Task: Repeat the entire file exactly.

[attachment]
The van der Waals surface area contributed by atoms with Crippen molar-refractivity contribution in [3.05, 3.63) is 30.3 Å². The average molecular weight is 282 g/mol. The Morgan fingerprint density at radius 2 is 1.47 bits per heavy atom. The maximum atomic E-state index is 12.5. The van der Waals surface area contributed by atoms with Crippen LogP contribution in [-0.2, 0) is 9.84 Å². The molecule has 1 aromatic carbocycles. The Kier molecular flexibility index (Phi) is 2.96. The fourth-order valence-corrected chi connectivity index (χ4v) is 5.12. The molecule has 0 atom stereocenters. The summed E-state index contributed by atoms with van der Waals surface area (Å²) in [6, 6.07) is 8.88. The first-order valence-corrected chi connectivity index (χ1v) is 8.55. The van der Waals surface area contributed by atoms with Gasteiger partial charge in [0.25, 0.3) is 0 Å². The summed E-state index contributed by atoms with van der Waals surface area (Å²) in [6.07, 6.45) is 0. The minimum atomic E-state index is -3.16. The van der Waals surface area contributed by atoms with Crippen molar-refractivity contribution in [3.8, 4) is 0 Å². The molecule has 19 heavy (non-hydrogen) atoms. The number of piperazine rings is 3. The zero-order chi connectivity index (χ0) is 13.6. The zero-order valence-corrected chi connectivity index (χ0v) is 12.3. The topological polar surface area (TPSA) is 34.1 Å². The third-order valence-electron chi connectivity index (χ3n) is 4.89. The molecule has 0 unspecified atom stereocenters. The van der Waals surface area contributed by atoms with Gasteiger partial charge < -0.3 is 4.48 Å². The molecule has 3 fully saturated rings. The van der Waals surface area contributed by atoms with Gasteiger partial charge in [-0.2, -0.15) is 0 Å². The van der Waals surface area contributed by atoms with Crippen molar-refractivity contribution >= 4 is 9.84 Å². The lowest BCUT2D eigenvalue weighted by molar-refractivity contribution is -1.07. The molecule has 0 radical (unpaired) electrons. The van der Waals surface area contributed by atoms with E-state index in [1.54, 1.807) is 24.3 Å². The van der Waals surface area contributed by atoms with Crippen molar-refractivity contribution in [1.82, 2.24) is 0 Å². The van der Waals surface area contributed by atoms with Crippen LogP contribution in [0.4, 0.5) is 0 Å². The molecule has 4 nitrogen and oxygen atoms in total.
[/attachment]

The van der Waals surface area contributed by atoms with Crippen molar-refractivity contribution in [3.05, 3.63) is 30.3 Å². The average molecular weight is 282 g/mol. The Morgan fingerprint density at radius 2 is 1.47 bits per heavy atom. The maximum atomic E-state index is 12.5. The van der Waals surface area contributed by atoms with Crippen LogP contribution in [-0.2, 0) is 9.84 Å². The molecule has 1 aromatic carbocycles. The Kier molecular flexibility index (Phi) is 2.96. The fourth-order valence-corrected chi connectivity index (χ4v) is 5.12. The molecule has 0 atom stereocenters. The summed E-state index contributed by atoms with van der Waals surface area (Å²) in [6, 6.07) is 8.88. The first-order valence-corrected chi connectivity index (χ1v) is 8.55. The van der Waals surface area contributed by atoms with Gasteiger partial charge in [0.25, 0.3) is 0 Å². The summed E-state index contributed by atoms with van der Waals surface area (Å²) in [6.07, 6.45) is 0. The minimum atomic E-state index is -3.16. The van der Waals surface area contributed by atoms with Crippen molar-refractivity contribution in [3.8, 4) is 0 Å². The molecule has 19 heavy (non-hydrogen) atoms. The number of piperazine rings is 3. The zero-order chi connectivity index (χ0) is 13.6. The zero-order valence-corrected chi connectivity index (χ0v) is 12.3. The topological polar surface area (TPSA) is 34.1 Å². The third-order valence-electron chi connectivity index (χ3n) is 4.89. The molecule has 0 unspecified atom stereocenters. The van der Waals surface area contributed by atoms with Gasteiger partial charge < -0.3 is 4.48 Å². The molecule has 3 fully saturated rings. The van der Waals surface area contributed by atoms with Gasteiger partial charge in [-0.2, -0.15) is 0 Å². The van der Waals surface area contributed by atoms with Crippen molar-refractivity contribution >= 4 is 9.84 Å². The lowest BCUT2D eigenvalue weighted by molar-refractivity contribution is -1.07. The molecule has 0 radical (unpaired) electrons. The van der Waals surface area contributed by atoms with E-state index in [1.54, 1.807) is 24.3 Å². The van der Waals surface area contributed by atoms with Crippen molar-refractivity contribution in [1.82, 2.24) is 0 Å². The van der Waals surface area contributed by atoms with Crippen LogP contribution in [0.4, 0.5) is 0 Å². The molecule has 4 nitrogen and oxygen atoms in total.